I call berries “nature’s miracle fruit,” because they contain a large concentration of specialized chemicals called flavonoids, which naturally occur in our food supply. Flavonoids contain various pigments, which can appear blue, red, purple, or deep orange; these pigments are referred to as anthocyanins.
Anthocyanins give fruit and vegetables their characteristic bright color and are found in higher amounts within the pulp and inner skin surfaces—the parts of fruit that most people throw away!
The foods that contain higher amounts of anthocyanins are blueberries, raspberries, cranberries, blackberries, bilberry, grapes (and their skins), peaches, blackcurrants, and red cabbage.
A lot of research has been done on the pigments found in these foods to find out what their health benefits are. And what researchers have found is that these are nutritional superstars when it comes to the development of cardiovascular disease.
Eating foods with anthocyanins can decrease free radical activity inside your artery walls and reduce the inflammatory response, which can cause plaque development to begin or progress.
Another interesting finding is that these fruit pigments can also increase the amounts of “good” LDL cholesterol in our arteries, which can remove harmful fats from your artery walls.
Studies also show that a higher intake of anthocyanins can decrease blood pressure and artery stiffness by decreasing the level of inflammation inside your arteries.
Over time, higher levels of inflammation within your arteries can actually change the structure of the artery wall, causing it to lose elasticity, which can lead to high blood pressure.
Anthocyanins can also help with insulin sensitivity. The intake of these chemicals from red wine and berries has been linked to a lower risk of developing type 2 diabetes because of its beneficial effect on the way your body uses insulin to control blood sugar. These chemicals improve your cells’ ability to recognize insulin once it is secreted following a meal.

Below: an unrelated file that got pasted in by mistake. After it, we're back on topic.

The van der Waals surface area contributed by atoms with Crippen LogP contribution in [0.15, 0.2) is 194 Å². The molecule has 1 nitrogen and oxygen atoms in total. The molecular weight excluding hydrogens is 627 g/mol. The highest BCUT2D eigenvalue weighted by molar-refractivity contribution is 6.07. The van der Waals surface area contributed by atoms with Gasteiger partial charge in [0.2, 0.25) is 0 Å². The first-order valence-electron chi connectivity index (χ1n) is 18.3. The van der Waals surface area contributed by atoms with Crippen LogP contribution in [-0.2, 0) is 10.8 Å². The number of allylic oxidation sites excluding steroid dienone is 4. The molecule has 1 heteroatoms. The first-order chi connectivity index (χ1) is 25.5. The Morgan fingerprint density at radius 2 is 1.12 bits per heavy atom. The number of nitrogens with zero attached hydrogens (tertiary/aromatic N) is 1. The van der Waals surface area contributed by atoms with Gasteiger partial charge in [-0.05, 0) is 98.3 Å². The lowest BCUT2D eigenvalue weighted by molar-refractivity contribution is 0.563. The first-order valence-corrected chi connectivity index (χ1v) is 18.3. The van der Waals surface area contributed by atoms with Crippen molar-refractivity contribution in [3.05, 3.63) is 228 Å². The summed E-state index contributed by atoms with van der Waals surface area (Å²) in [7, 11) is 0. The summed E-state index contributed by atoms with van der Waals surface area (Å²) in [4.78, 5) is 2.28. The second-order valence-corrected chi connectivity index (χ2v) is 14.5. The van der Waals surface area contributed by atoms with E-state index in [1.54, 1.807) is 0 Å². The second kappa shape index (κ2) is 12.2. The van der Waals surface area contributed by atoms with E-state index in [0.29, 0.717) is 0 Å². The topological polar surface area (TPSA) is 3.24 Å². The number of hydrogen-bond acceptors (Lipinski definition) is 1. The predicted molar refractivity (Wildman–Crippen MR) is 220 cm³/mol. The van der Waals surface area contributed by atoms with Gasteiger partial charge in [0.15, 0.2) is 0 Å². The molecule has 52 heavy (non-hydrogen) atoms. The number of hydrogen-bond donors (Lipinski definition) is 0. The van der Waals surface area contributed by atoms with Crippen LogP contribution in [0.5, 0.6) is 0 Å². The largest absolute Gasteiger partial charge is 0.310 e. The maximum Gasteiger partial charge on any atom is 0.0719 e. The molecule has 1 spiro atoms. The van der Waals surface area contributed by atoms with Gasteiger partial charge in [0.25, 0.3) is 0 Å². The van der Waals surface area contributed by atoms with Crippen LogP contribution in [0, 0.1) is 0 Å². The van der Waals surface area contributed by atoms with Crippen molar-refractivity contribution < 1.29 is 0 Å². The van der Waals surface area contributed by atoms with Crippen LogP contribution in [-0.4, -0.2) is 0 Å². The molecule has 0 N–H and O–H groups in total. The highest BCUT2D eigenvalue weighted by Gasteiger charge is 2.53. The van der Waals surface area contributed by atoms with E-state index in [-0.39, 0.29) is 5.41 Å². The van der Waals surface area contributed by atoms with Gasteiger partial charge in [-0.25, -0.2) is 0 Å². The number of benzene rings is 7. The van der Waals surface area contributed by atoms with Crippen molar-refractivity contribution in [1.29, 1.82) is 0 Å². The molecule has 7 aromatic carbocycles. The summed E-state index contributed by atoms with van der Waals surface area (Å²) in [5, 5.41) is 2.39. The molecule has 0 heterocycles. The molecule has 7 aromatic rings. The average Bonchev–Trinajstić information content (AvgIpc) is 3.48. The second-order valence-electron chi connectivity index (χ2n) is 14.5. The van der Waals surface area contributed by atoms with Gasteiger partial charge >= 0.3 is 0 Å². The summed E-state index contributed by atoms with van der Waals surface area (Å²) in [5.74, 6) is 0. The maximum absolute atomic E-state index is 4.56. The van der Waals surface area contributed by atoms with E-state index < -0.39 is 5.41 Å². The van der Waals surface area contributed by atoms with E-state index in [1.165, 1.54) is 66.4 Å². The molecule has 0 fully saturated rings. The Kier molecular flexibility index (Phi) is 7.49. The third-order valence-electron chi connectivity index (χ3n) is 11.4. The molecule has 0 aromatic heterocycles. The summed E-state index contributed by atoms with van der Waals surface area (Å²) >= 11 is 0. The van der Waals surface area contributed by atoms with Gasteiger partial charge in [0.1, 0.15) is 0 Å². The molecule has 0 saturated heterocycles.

But the health benefits of berries, and the other foods in this category, goes even further.
The anthocyanins contained within berries are known to be potent free radical scavengers, which can help prevent damage to the cells that precipitate cancer growth.
These pigments can also help decrease the precancerous cellular damage that smoking can inflict on your lung tissue.
There are lots of studies that have found a positive link between the intake of these foods and the development of many types of cancers, so eating more berries may be one of the ways you can prevent cancer from developing.
To get the needed amounts of anthocyanins in your diet, try eating one to two servings of fresh or frozen berries daily.
Always ensure that you eat the skins, as well as the pulp, because they contain the highest amounts of these super-healthy pigments.
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Hassellund, S.S., “Effects of anthocyanins on cardiovascular risk factors and inflammation in pre-hypertensive men: a double-blind randomized placebo-controlled crossover study,” J Hum Hypertens. February 2013; 27(2): 100-6.
Jennings, A., et al., “Higher anthocyanin intake is associated with lower arterial stiffness and central blood pressure in women,” Am J Clin Nutr. October 2012; 96(4): 781-8.
Hou, D.X., “Potential mechanisms of cancer chemoprevention by anthocyanins,” Curr Mol Med. March 2003; 3(2): 149-59.
Cutler, G.J., et al., “Dietary flavonoid intake and risk of cancer in postmenopausal women: the Iowa Women’s Health Study,” Int J Cancer. August 1, 2008; 123(3): 664-71.